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This entertaining Very Short Introduction reflects the enduring popularity of archaeology – a subject which appeals as a pastime, career, and academic discipline, encompasses the whole globe, and surveys 2.5 million years. From deserts to jungles, from deep caves to mountain tops, from pebble tools to satellite photographs, from excavation to abstract theory, archaeology interacts with nearly every other discipline in its attempts to reconstruct the past.
In this new edition, Paul Bahn brings the text up to date, including information about new discoveries and interpretations in the field, and highlighting the impact of developments such as the potential use of DNA and stable isotopes in teeth, as well the effect technology and science are having on archaeological exploration.
New to this edition:
- Includes updates surrounding new discoveries and interpretations of previous material
- Shows how technology and science are helping archaeologists, from the use of DNA and the internet to GPS and digital imaging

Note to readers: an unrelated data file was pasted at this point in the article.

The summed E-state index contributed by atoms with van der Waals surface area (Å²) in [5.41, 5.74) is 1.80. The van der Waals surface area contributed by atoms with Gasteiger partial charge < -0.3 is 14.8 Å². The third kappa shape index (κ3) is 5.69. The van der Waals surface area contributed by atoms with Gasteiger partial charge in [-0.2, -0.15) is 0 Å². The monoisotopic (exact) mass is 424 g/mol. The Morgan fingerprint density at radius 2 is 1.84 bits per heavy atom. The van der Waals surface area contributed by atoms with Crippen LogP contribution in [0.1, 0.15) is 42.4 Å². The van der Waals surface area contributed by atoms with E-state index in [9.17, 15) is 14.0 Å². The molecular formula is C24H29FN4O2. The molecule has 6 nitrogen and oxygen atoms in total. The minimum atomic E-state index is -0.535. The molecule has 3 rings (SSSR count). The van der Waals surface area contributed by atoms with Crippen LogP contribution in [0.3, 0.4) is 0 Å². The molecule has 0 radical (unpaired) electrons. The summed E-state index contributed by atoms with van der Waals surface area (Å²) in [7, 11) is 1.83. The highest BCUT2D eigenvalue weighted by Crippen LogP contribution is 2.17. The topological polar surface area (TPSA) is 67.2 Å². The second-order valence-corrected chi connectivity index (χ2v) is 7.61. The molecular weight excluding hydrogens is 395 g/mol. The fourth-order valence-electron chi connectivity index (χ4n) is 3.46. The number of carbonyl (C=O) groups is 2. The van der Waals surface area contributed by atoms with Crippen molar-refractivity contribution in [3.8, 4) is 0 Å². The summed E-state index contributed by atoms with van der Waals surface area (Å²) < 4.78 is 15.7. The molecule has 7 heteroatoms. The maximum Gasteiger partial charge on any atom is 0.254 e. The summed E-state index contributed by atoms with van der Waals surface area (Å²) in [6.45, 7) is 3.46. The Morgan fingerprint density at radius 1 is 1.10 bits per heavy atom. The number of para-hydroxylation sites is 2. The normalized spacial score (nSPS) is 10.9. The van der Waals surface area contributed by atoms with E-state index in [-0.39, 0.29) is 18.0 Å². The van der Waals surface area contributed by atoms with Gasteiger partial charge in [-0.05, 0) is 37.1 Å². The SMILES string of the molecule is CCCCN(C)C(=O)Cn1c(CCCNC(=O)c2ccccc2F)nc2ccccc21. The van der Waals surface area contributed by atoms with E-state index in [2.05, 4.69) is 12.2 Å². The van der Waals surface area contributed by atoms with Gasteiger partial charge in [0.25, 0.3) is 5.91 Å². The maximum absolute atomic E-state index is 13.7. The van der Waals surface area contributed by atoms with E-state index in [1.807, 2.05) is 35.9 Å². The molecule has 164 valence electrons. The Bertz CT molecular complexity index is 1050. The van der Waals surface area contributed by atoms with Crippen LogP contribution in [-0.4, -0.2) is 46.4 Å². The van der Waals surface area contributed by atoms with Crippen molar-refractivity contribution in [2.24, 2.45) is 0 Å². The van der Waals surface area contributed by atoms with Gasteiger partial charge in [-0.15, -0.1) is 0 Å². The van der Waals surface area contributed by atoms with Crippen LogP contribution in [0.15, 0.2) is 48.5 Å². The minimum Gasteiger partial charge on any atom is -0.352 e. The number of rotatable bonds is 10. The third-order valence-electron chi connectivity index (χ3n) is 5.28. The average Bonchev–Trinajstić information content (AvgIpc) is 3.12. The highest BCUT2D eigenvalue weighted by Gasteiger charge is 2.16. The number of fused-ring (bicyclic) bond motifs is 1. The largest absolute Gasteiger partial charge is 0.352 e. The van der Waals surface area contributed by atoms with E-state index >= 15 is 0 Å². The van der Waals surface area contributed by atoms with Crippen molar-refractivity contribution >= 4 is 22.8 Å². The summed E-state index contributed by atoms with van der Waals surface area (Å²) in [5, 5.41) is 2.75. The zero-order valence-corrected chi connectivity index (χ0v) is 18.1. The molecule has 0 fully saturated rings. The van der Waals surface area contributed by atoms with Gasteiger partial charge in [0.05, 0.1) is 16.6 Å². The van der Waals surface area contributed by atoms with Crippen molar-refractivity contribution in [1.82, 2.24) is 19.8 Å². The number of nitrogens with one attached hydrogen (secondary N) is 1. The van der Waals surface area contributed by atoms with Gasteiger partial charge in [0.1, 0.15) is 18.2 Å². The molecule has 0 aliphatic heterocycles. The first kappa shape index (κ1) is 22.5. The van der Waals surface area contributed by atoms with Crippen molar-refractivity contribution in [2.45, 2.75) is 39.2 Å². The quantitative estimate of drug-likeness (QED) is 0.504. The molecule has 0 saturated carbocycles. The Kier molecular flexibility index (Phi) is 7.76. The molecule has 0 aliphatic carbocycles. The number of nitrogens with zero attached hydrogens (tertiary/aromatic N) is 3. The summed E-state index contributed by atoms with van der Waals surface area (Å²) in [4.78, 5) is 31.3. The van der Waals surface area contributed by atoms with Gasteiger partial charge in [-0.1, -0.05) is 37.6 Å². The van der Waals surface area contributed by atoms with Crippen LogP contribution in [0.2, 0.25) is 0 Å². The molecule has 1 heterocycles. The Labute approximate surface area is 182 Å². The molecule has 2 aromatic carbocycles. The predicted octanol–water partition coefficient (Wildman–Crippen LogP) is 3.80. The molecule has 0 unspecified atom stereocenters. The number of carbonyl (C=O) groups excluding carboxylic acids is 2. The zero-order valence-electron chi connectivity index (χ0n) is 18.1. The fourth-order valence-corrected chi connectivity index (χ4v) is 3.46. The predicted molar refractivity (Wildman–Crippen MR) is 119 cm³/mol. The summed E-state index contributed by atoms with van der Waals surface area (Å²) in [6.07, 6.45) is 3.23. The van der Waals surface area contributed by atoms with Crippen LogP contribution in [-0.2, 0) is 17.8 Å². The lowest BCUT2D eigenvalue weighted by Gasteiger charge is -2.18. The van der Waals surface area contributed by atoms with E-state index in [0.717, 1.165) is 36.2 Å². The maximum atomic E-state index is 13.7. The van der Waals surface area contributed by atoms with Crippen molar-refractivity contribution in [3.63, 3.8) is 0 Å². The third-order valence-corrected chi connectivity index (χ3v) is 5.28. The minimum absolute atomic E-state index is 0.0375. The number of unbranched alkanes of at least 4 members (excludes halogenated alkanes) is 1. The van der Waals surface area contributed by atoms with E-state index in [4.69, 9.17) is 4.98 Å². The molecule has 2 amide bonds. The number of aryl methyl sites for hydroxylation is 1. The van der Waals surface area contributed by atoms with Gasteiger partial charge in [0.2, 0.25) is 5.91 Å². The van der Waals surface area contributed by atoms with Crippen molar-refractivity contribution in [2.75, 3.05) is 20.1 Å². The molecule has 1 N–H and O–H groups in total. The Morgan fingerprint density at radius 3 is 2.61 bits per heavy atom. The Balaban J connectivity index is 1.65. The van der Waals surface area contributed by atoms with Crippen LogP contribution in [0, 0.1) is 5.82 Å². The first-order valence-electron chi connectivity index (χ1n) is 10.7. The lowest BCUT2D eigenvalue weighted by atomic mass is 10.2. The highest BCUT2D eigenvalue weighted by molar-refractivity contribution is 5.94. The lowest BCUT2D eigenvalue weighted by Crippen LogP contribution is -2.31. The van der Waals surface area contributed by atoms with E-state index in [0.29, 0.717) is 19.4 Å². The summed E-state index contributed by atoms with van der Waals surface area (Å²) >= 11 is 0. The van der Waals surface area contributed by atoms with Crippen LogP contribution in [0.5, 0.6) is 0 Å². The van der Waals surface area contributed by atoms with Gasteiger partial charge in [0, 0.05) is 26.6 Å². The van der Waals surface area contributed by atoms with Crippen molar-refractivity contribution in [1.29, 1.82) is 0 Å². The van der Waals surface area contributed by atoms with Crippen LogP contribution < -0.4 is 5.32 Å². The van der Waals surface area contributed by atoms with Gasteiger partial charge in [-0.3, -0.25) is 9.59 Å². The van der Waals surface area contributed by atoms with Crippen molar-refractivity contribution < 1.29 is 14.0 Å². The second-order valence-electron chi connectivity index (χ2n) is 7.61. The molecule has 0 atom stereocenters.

- Updated further reading section
1: The Origins and Development of Archaeology
2: Making a Date
4: How Did People Live?
5: How Did People Think?
6: Settlement and Society
7: How and Why Did Things Change?
8: Minorities and Sororities
9: Presenting the Past to the Public
10: The Future of the Past
Paul Bahn is a freelance writer, translator, and broadcaster in archaeology. He is a Fellow of the Society of Antiquaries, a corresponding member of the Archaeological Institute of America, a contributing editor of Archaeology magazine (New York), and vice-president (UK) of the Easter Island Foundation. He instigated and led the project which discovered Britain's only known Ice Age cave art in 2003.
Reviews from the previous edition:
"Very lively indeed and remarkably perceptive - a quite brilliant and level-headed look at the curious world of archaeology."
- Barry Cunliffe, University of Oxford
"It is often said that well-written books are rare in archaeology, but this is a model of good writing for a general audience. [The] chapters rattle along, packed with information by never getting bogged down in too much details. The book is full of jokes, but its serious message-that archaeology can be a rich and fascinating subject-it gets across with more panache than any other book I know."
- Simon Denison, editor of "British Archaeology"